Redmond remembers that within her department, frequent conversations about the union’s research into divestment and its Equal Rights and Access Committee led to “dense membership” in GESO.
“Especially when there was momentum from the newer students who are coming in, particularly in African American Studies, once there was a critical mass, a lot more people were receptive to having a conversation, even if they had had a previously unfavorable conversation or experience with the union,” Redmond added.
Organizer Sarah Haley GRD ’10 stressed that during her time with GESO, the union focused on both “bread and butter” issues like wage raises and structural social justice activism.
“We were all part of an ethic and a politic of social justice,” Haley said. “And so there was an insistence that what unions do is organize intensely for improvement in the conditions of our labor, and also for the broader politics around racial and social justice. I think that came to fruition in particular campaigns, like the campaign for essentially an anti-racist structure of higher education.”
Aspects of GESO demonstrated majority approval several times throughout its history, with large majorities of graduate students voting to endorse most GESO positions in a 1992 referendum. In 2004, GESO collected union authorization cards from 60 percent of TAs, conflicting with their earlier narrow loss in a 2003 election unauthorized by Yale.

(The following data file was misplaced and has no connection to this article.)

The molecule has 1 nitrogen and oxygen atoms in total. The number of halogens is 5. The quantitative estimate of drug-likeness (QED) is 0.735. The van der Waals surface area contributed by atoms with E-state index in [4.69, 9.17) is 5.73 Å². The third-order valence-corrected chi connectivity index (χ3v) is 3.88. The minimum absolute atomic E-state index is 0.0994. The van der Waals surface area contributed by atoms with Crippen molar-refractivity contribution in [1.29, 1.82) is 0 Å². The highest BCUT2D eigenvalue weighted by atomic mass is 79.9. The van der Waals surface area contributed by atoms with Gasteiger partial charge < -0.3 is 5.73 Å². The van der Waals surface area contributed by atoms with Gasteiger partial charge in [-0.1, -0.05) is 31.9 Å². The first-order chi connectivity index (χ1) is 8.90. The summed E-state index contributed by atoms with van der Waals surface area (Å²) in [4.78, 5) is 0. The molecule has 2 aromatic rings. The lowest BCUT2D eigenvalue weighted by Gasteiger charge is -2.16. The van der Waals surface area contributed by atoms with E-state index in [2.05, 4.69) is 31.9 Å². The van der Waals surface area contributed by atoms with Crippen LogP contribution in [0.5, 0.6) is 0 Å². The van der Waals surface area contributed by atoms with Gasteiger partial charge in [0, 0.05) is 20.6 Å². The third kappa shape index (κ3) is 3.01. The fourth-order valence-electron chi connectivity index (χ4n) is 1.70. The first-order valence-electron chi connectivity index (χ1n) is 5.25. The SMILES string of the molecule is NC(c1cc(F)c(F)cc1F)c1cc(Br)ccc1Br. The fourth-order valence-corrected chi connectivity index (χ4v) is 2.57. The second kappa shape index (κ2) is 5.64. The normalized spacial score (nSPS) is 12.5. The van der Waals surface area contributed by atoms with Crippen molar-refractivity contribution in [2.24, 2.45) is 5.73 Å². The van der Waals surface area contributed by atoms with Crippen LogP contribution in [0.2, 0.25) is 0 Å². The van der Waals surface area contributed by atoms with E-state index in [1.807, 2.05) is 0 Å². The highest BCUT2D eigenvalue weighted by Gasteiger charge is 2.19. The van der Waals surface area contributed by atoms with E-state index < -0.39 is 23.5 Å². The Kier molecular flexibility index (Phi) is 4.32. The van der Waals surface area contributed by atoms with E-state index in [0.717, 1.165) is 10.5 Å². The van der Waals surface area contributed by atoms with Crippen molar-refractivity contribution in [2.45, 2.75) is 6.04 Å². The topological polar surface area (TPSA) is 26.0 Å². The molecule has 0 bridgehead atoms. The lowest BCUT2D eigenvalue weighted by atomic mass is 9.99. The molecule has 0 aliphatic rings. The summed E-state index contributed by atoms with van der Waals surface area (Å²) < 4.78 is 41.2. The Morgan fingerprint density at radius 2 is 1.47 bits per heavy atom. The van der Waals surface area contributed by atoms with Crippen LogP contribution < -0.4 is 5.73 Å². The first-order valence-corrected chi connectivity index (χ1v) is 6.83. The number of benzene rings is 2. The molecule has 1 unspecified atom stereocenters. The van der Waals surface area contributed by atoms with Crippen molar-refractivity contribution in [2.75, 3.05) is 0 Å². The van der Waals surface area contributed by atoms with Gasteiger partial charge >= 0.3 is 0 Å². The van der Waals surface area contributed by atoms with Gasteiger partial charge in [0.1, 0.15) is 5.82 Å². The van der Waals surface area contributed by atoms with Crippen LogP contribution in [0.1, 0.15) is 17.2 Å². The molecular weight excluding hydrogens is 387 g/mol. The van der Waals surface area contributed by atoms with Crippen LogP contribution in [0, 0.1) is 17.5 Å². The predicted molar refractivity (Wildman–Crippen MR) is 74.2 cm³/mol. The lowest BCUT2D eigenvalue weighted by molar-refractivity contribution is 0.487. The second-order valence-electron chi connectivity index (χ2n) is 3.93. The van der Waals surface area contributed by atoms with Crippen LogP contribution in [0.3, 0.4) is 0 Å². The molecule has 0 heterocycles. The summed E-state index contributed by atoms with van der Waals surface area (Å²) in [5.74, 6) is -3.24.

Krajcinovic and Redmond each claimed that although they were able to garner substantial support from other graduate workers through their organizing efforts in the 1990s and early 2000s, an air of skepticism and later opposition still existed. Krajcinovic noted a “fear of the unknown” and of retaliation, while Redmond recounted difficulties in organizing student workers who were unsettled by certain recruitment strategies such as activists showing up at their homes.
Cycle three: department elections, legal battles and hunger strikes
GESO organizers started a new union campaign in 2010, following many of the same strategies as their predecessors. Gabriel Winant ’18, a former organizer with GESO, explained that home visits were a common union organizing strategy throughout the country. He also noted that GESO’s parent union UNITE HERE strongly encouraged home visits, but that they eventually ceased door-knocking due to negative reactions.
Addressing criticisms alleging the “invasiveness” of GESO tactics at the time — including the home visits and stories of members following graduate students to bathrooms and classrooms — Winant stressed that most efforts aimed to “overcorrect” the challenges unions faced on campus. He added that some especially enthusiastic organizers may not have understood the polarizing nature of the union debate. Moreover, organizing through collective action was often difficult due to the “individualistic” nature of academia.
“I think part of that was the kind of messiness of working through the kind of status change that we were trying to do,” Winant said. “I think that ethos in that environment makes collective type tactics of union organizing, in general, often pretty distasteful for people.”